On September 7th, the Georgia Farm-to-School Alliance held its first in-person gathering in nearly three years. Baldwin was chosen as the meeting place because of the work that these various organizations have done to promote the connection between agriculture and education throughout the Baldwin School District.
Representatives from the United States Department of Agriculture, Food Corps, Department of Early Childcare and Learning, the Georgia Department of Education, local farmers, and many others, boarded buses outside of Baldwin High School before taking a tour of some of the District's school gardens. Afterward, everyone came together for a special luncheon prepared by the students of the Baldwin High School culinary arts program with many vegetables taken from its own garden. There were remarks from Georgia Power and Georgia College representatives as well.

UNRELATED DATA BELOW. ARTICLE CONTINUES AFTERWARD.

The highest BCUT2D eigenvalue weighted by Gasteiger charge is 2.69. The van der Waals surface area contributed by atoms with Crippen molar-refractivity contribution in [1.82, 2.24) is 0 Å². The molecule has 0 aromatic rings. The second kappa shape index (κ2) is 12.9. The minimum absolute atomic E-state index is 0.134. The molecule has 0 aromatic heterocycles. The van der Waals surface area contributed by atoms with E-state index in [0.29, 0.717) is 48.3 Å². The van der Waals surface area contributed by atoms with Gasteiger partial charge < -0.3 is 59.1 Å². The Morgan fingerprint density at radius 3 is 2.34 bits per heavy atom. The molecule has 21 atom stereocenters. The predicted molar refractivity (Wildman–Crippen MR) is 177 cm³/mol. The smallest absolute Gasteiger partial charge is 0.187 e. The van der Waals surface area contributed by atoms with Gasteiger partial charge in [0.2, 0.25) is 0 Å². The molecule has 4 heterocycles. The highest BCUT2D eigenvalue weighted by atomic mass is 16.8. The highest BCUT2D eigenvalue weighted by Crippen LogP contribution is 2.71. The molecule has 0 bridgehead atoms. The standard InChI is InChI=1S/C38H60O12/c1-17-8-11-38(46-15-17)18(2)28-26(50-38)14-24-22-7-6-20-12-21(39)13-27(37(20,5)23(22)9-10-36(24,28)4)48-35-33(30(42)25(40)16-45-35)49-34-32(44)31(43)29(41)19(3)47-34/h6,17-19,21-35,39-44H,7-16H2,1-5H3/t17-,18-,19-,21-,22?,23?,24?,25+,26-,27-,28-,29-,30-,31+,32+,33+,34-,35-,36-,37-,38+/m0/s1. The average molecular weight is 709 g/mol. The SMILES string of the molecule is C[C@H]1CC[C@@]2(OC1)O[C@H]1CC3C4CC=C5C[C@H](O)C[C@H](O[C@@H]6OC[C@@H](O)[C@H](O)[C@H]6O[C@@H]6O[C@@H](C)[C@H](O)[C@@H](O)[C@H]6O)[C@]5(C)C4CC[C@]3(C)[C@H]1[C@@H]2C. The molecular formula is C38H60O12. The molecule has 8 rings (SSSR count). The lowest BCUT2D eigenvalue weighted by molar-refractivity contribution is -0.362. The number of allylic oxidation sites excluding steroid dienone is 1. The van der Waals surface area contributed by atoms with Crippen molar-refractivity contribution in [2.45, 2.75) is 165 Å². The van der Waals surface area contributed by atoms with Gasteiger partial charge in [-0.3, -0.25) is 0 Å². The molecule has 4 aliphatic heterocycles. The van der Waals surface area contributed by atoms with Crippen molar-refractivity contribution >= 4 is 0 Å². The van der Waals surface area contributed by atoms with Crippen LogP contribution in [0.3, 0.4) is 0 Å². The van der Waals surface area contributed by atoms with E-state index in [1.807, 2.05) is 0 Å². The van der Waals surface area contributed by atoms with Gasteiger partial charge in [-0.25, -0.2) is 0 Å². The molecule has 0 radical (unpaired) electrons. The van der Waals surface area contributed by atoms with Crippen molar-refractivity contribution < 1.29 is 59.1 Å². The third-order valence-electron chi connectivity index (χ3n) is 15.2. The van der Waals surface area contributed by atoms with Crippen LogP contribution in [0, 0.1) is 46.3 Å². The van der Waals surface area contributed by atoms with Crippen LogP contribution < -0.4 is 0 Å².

What began as a single garden at the high school has extended to every single Baldwin County District School, and has had a major impact on the motivation of students who see it as an opportunity to work outdoors. "For some students, just like sports, or the fine arts, coming to work in the garden is their motivation for coming to school," Dr. Price said.
Baldwin County has been aggressive in its pursuit of grant funding and programming options for our students in agriculture, owing much of its success to the works of School Nutrition Director Susan Nelson and Wellness Coordinator Aketi Mayweather. "When I got here in 2018, there was no vegetable garden," Mayweather said during her presentation before the Alliance, "Oak Hill Middle school had a couple of raised beds but there was nothing planted in them. Now, all seven of our schools have gardens, including our satellite site at Georgia College Early College. We have row gardens at three of our schools as well as three greenhouses, which will house our aquaponics growing system."